3

I have recently been promoted and my supervisors keep asking me to do my old job on top of my new responsibilities. They have not replaced me yet. I want to be a team player and help out but I feel it's important for me to focus on my new duties and not be forced into doing work that quite frankly isn't my job anymore.

Today I was pulled aside and reprimanded (I didn't realise it was a reprimand until afterwards, when I received an email from my supervisor to "recap what we discussed") and was basically told that I have to put aside the job I was promoted to and do the old job. They feel that I am not being supportive of the team because I don't want to do two jobs at once, and want to focus on myself so I can learn my new position. I felt bombarded and attacked when I received this email.

What can I do to protect myself from this happening again? I want to be able to focus on my new position and management does not seem to respect that.

  • You mention in the comments that someone else is doing your old job as well - what's the time division like? How much of your time goes into your old job? – Erik Jan 25 '17 at 6:42
  • 1
    Is your new position a "step up" from your old position, or in a different area altogether? And was the person you're replacing in charge of you before he/she left? If so, you're likely to be considered in charge of both projects now. It doesn't matter if there's a new employee for your old position, it's up to you to make sure all the work gets done, and to push/convince management to get a replacement. They may not be planning on getting a replacement at all, even if they said so in the past. – Steve Jan 25 '17 at 7:19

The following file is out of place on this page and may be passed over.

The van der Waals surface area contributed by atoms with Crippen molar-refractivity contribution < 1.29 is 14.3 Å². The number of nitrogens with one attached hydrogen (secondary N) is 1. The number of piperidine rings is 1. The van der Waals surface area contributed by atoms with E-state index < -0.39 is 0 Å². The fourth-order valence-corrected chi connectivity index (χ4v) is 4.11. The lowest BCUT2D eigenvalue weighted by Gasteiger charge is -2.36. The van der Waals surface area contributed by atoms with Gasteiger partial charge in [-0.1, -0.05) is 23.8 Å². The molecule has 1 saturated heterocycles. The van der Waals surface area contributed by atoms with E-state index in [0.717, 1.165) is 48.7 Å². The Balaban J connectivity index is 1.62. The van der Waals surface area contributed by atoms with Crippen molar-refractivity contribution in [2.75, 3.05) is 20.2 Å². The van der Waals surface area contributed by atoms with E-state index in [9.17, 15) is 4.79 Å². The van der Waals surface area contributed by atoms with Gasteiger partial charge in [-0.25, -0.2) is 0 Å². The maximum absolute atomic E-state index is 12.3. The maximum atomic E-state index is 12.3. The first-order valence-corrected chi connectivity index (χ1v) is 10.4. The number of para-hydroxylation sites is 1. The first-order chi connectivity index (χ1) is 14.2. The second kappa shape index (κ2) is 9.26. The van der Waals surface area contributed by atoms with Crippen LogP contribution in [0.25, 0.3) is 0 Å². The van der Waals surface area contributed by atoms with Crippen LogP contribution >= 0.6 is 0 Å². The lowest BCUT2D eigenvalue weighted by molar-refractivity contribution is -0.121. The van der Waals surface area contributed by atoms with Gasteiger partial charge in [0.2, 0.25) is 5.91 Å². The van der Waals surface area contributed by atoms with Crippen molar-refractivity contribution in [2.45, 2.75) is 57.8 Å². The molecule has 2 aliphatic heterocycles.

7

I feel it's important for me to focus on my new duties and not be forced into doing work that quite frankly isn't my job anymore.

Who says it's not your job any more, you or management? If you are the only one available and you refuse to do the tasks that need to be done, what do you expect management to do to you in view of your noncooperation?

They feel that I am not being supportive of the team because i don't want to do two jobs at once and want to focus on myself so I can learn my new position.

According to you, are they correct in their assessment of your situation? Personally, I think they hit the nail on the head.

I want to be able to focus on my new position and management does not seem to respect that.

Would you feel better if management rescinded your promotion? After all, they were the ones who gave it to you in the first place.

I felt bombarded and attacked when I received this email. What can I do to protect myself from this happening again?

Incontrovertible fact #1: your old job needs to get done.

If you are the only one available and you recuse yourself, there will be considerable fall out on you.

Incontrovertible fact #2: if you refuse to do your old job, the whole team gets impacted and everyone knows who is the culprit: you.

You need to be more constructive at this point than you are.

3

My understanding is that you've gotten a promotion, given all these new responsibilities, but yet the company is expecting that you continue to perform your old job?

Im missing something here, why did they promote you in the first place if they needed you to do the first job more than the new job? Better yet, Im better looking to understand what was discussed during the promotion, was it expected that you where to continue doing both jobs? During the promotion, was there the expectation that you where to focus now on the new role? Hows the company culture, are most people wearing multiple hats?